The Cottingley Fairies

The Cottingley Fairies appear in a series of five photographs taken by Elsie Wright and Frances Griffiths, two young cousins who lived in Cottingley, near Bradford in England. In 1917, when the first two photographs were taken, Elsie was 16 years old and Frances was 10. One showed Frances resting by a waterfall while a clutch of tiny winged fairies cavorted in front of her. Another showed Elsie smiling down at a prancing gnome-like creature. The pictures came to the attention of writer Sir Arthur Conan Doyle, who used them to illustrate an article on fairies he had been commissioned to write for the Christmas 1920 edition of The Strand Magazine.

Conan Doyle, as a spiritualist, was enthusiastic about the photographs, and declared that they were authentic. The photographs attracted the attention of everyone, from the Theosophical Society to the national newspapers, provoking great public controversy. Public reaction was mixed; some accepted that the images were genuine, but others believed they had been faked.

Interest in the Cottingley Fairies gradually declined after 1921. Both girls grew up, married and lived abroad for a time. Yet the photographs continued to hold the public imagination; in 1966 a reporter from the Daily Express newspaper traced Elsie, who had by then returned to the UK. Elsie left open the possibility that she believed she had photographed her thoughts, and the media once again became interested in the story.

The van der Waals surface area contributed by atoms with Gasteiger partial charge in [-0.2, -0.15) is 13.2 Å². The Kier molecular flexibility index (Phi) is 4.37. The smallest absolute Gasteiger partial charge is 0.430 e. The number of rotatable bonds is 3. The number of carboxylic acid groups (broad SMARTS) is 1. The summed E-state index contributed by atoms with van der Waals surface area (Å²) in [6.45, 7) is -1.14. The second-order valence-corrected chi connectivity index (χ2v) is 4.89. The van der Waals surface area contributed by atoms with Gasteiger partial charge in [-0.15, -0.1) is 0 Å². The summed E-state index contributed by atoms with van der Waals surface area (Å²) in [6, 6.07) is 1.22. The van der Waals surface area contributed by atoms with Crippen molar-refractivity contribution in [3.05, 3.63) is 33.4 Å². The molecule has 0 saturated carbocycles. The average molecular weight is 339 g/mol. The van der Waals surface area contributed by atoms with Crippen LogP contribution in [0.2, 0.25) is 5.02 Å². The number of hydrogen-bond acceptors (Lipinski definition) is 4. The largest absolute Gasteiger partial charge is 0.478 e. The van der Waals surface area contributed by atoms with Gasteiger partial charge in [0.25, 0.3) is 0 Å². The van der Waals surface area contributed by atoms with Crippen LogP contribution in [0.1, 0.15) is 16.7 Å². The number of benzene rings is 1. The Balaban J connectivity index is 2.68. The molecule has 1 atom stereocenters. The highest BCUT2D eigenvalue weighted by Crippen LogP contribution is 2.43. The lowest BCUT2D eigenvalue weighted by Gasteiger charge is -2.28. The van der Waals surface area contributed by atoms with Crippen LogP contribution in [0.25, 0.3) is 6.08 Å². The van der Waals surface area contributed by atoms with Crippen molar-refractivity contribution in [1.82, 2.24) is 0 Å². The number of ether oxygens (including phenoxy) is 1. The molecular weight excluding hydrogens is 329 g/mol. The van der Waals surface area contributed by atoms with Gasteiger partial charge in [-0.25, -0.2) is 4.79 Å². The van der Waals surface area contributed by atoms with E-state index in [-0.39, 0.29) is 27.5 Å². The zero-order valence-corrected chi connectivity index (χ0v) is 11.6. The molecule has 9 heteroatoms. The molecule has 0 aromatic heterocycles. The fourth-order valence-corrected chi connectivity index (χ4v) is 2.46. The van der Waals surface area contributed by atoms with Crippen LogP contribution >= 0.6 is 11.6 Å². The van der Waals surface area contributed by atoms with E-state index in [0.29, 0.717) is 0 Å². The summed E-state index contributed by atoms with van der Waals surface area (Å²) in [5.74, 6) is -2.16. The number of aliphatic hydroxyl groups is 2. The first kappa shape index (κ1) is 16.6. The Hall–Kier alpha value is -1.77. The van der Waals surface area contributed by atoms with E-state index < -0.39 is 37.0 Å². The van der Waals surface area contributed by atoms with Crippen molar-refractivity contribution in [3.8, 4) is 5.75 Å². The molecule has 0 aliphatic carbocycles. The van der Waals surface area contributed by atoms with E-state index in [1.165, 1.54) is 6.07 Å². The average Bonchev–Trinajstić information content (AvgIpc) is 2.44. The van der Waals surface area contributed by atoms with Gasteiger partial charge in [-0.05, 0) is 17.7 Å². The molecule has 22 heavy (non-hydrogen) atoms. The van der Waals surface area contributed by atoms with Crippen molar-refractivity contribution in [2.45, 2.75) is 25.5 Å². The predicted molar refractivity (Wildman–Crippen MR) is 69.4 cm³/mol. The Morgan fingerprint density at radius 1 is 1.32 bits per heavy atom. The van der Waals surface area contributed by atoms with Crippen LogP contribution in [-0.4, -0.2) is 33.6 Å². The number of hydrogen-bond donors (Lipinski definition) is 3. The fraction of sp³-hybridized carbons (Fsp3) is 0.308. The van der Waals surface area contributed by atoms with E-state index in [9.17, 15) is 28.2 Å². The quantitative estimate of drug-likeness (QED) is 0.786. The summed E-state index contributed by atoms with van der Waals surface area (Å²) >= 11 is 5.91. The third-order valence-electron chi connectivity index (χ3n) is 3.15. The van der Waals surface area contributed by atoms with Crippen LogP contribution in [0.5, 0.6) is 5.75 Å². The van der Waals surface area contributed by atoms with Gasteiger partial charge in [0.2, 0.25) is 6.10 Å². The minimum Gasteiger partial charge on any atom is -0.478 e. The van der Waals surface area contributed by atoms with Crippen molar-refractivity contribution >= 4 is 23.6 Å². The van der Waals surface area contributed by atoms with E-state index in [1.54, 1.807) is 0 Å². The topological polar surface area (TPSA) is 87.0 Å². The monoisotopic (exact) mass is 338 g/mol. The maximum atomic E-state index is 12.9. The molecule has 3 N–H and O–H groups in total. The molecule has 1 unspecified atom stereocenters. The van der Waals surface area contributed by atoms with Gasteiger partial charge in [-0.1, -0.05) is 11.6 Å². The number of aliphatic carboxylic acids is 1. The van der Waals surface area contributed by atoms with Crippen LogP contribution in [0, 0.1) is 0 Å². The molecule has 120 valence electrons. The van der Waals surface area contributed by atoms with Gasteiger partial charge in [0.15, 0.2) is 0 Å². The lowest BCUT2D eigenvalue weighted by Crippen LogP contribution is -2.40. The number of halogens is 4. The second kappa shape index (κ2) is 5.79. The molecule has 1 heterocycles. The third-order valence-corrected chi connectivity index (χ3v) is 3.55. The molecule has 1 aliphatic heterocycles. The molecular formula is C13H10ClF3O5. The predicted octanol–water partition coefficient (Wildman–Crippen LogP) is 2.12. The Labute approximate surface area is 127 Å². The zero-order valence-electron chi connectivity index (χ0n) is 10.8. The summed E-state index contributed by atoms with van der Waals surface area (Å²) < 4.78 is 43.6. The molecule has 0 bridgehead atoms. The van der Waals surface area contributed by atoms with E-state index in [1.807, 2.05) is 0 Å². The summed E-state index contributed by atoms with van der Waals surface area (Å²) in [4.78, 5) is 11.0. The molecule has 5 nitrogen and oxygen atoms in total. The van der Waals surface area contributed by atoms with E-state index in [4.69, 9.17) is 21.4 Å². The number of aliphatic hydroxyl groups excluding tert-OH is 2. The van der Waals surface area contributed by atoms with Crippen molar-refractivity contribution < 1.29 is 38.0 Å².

In 1978, CSICOP ran the fairy photos through an image enhancer and announced that the results showed strings from which the ‘fairies’ were suspended. Elsie laughed at their findings, later revealing that she and Frances had used hatpins to fix their fairies to the branches of bushes and trees. Frances, however, continued to insist that the fifth and final photograph was genuine.

Fairies are sometimes associated with strange lights appearing in the night. Steve K. relates this story of “frolicking fairies” at Paranormal Confessions:

“After my buddies on a camping trip had turned in for the night, one friend and I stayed up talking for awhile. Late in the night, after my friend had gone to sleep, I was looking out the screen when I noticed a strange blue light flitting through the woods. I continued to look at this light and soon it was joined by other blue lights. This lasted for some 10 minutes and the lights were playfully chasing each other. I know it sounds crazy, but I swear I saw little outlines of people in those lights. Then I moved and accidentally scrapped my sleeping bags zipper against the tent and the lights flew away blazingly fast. Back home, I read a book on fairies and after flipping through it, I think it was a troupe of fairies that I saw in the woods that night.”

Iceland also has its elves who are said to be very protective of their habitations. Those who attempt to disturb them are in for trouble. One story is told of the construction of a new harbor at Akureyri in 1962. Repeated attempts to blast away rocks continually failed. Equipment malfunctioned and workers were regularly being injured or falling ill. Then a man named Olafur Baldursson claimed that the reason for the trouble was that the site of the blast was the home of some “little people.” He told the city authorities that he would work out a deal with the little people. When he came back and reported that the little folks were satisfied, the work proceeded with no problems. Icelanders – citizens of one of the most literate nations in the world – take their elves quite seriously. Even today, Iceland’s most well-known “elf-spotter,” Erla Stefansdottur, has helped Reykjavik’s planning department and tourist authorities create maps that chart the haunts of hidden folk. The public roads authority quite often routes roads around hallowed boulders and other spots believed to be inhabited by the elves.